When we're having trouble coping with our mental health, people frequently advise us to "go to your GP." But what if you don't trust your doctor, haven't visited one in a while, or don't know what to say?
When people give us this advice, they're usually correct. GPs are an excellent place to start since they can help us figure out if there are any underlying medical concerns and recommend different ways to improve our mental health.
Making that appointment, though, can be quite nerve-wracking and you may be thinking…
What if I don’t have a GP?
There are a couple of possibilities if you don't already have a trustworthy GP to see:
- Inquire with someone you trust about a GP or medical clinic with whom they've had good experiences. You're looking for someone who will be understanding and supportive.
- You can identify clinics near you by using a tool like the NHS GP Finder.
What am I supposed to say?
It can be difficult to express our difficulties. We might not be used to talking about feeling vulnerable, or might battle with feelings of shame. We may also not know what kind of information is important to get across.
Key things to mention might be:
- What have you noticed that makes you concerned?
- What has changed, either dramatically or gradually?
- Have you observed any differences in your mood, sleep, appetite, thinking, or how you perceive the world?
- What effect do these adjustments have on you?
- Do they have an effect on your career, your relationships, or your physical well-being?
A GP will ask you these questions to learn more about you and your symptoms. This may include inquiries on your work, personal life, and current and previous physical and mental health. It could also imply completing a brief questionnaire or undergoing a blood test. All of this aids your doctor in gathering pertinent information in order to provide you with the best possible care.
After that, a doctor should go over your assistance alternatives with you. Discussing referrals to services or mental health professionals, as well as discussing pharmaceutical alternatives, are examples of this. They can help you create a mental health care plan, which allows you to have a further assessment with a mental health expert.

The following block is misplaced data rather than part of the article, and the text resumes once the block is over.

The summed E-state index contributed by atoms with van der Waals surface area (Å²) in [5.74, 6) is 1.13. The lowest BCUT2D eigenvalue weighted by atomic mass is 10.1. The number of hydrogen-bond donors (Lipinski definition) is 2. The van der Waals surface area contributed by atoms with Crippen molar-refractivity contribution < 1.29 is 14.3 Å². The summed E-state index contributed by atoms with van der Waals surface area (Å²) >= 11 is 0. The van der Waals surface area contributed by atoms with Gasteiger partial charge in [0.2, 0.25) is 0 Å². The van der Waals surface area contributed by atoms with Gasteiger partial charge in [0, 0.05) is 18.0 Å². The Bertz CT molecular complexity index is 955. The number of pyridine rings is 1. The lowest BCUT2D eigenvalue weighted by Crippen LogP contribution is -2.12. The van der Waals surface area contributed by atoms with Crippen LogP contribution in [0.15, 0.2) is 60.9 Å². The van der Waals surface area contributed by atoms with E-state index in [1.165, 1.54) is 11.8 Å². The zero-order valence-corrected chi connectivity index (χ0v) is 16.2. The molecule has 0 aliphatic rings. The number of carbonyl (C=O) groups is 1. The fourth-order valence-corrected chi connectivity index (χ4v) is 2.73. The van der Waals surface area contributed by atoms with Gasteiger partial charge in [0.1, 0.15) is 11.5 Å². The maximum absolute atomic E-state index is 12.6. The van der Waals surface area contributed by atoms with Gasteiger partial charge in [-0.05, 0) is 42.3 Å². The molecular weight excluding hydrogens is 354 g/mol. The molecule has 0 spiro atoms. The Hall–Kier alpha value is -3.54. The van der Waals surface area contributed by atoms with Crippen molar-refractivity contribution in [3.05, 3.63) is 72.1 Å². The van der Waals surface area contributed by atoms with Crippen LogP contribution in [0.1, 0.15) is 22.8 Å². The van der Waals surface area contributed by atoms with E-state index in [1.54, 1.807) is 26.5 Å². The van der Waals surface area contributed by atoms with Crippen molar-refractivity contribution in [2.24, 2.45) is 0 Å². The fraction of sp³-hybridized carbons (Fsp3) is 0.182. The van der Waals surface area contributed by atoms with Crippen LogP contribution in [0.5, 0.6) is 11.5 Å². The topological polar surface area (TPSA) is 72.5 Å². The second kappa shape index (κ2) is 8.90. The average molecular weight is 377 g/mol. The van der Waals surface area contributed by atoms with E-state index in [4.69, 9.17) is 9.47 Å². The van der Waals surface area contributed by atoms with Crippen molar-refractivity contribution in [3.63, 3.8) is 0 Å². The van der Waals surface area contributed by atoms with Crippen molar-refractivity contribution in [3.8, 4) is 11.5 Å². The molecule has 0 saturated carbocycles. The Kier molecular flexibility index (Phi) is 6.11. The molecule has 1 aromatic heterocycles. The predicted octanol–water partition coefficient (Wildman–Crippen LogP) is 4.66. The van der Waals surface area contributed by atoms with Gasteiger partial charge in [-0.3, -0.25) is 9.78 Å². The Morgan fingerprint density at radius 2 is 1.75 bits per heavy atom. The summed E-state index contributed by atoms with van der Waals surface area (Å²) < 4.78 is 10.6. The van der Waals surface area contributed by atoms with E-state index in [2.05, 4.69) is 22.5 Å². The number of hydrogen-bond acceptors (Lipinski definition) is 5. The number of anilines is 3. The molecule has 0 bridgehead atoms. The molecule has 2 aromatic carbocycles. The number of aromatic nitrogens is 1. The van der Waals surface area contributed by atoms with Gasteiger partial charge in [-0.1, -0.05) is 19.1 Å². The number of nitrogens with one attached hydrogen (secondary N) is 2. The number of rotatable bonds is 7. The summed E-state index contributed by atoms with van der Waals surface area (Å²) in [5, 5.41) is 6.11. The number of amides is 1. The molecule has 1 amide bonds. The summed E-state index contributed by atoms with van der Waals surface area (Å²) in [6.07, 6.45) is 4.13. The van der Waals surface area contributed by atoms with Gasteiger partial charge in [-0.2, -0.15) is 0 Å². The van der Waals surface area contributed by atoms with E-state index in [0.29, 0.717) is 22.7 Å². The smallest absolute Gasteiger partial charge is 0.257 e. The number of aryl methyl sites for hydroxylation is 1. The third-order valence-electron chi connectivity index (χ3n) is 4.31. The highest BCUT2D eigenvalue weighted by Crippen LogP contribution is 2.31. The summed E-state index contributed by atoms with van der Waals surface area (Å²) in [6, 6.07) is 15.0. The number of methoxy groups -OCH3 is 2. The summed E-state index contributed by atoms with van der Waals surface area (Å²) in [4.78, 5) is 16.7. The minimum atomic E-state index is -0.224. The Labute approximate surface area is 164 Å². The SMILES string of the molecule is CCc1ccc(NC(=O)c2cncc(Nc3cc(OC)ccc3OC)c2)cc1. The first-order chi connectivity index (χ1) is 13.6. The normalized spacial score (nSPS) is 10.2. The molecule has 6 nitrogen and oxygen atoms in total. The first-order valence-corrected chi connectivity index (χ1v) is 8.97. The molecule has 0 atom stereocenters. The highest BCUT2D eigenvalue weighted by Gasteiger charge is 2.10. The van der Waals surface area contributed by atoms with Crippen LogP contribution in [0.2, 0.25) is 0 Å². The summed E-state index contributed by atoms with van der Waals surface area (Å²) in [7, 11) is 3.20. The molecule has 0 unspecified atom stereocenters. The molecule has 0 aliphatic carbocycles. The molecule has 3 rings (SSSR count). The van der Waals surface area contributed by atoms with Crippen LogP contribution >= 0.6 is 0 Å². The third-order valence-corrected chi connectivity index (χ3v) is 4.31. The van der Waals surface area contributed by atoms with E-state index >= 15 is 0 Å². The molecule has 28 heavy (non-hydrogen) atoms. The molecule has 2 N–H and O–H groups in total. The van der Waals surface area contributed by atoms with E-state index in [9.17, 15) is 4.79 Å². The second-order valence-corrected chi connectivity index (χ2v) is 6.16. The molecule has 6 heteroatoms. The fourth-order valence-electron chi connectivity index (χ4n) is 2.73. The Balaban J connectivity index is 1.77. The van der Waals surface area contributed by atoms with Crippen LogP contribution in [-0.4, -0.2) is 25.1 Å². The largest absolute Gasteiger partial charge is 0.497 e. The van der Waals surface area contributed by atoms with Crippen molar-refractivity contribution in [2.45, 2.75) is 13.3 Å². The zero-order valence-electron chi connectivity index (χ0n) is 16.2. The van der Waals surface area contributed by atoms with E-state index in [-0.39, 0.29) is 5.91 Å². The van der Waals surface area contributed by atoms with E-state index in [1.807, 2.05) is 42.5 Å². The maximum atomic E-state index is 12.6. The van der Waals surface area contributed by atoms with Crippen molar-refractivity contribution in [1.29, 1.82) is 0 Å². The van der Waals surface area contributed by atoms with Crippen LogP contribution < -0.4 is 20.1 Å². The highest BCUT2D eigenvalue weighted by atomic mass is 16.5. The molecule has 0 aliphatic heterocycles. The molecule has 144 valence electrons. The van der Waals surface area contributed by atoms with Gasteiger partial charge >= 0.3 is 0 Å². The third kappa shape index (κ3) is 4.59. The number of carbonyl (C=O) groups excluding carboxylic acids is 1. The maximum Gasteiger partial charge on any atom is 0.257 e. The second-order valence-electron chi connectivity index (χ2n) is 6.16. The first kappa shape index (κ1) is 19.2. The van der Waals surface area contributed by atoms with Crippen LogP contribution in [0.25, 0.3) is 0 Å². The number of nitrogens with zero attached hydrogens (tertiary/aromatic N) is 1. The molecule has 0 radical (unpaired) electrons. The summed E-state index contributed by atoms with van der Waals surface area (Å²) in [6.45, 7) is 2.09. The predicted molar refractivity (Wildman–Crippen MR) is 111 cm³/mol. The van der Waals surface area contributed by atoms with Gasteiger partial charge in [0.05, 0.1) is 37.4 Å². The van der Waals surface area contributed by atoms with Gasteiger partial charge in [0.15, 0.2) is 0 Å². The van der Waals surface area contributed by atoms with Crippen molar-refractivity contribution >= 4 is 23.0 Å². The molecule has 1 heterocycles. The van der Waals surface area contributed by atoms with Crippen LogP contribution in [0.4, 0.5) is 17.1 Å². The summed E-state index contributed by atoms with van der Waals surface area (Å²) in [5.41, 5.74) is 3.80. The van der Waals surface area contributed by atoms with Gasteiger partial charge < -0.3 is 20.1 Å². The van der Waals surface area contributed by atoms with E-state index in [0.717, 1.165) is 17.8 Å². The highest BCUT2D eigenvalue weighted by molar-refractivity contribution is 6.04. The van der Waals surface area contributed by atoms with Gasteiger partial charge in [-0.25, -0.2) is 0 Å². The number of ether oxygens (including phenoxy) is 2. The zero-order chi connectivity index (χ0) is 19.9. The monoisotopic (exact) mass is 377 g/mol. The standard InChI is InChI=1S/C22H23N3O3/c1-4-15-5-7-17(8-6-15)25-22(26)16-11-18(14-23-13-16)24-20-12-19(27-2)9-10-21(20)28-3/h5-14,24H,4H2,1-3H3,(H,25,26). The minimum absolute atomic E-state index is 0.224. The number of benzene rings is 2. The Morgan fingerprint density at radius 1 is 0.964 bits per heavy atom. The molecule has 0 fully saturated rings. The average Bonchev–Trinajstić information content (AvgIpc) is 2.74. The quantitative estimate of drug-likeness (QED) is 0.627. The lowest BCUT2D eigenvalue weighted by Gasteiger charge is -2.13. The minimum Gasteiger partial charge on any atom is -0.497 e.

This should be a collaborative discussion in which you may ask questions and obtain the information you need to make an informed treatment decision.
People frequently leave visits feeling as though they haven't talked enough or asked the right questions, so being prepared is a smart idea. Try writing down what you'd like to talk about before you leave. You can accomplish this by yourself or with the help of someone you trust. You can then refer to it throughout the meeting.
You can also bring a friend or family member to your appointment. You can ask someone to accompany you for moral support if it makes you feel more at ease. They might also be able to assist you in communicating what's been going on.
The demand for mental health help in primary care is increasing, according to a survey carried out by Mind of more than 1,000 GPs. Two out of every five (40%) of GP appointments now involve mental health, and two out of every three (66%) believe the proportion of patients needing mental health treatment has increased in the last year.
Oftentimes, the reason people put off making an appointment with their GP is that they just aren’t ready for that face-to-face conversation. Our health kiosk provides an alternative means for people to report their mental health issues that may be preferable to opening up personally in the first instance, and may also pick up on people that perhaps haven’t reported issues previously.
At EK Interactive our advanced library includes the following clinically approved pathways that can be used to provide information on a patient’s mental health to assist clinician diagnosis
● Mental Health – Depression (PHQ9): a scoring tool to monitor the severity of depression
● Mental Health – Phobia (IAPT): a scale for assessing avoidance due to fear of particular situations
● Mental Health – Eating Disorder (SCOFF): a tool to assess possible presence of an eating disorder
● Hospital Anxiety and Depression Scale (HADS): a self-reporting scale used to measure anxiety and depression
● Mental Health – Anxiety (GAD7): a tool to help evaluate anxiety
● Mental Health Assessment: contains the PHQ9 plus lifestyle questions around eating and drinking (that can be customised)
If you are a healthcare clinician or a practice manager that would like to see our self-assessment health kiosk works, then we'd be happy to arrange a demo for you - contact us by email on firstname.lastname@example.org or call 01223 812737.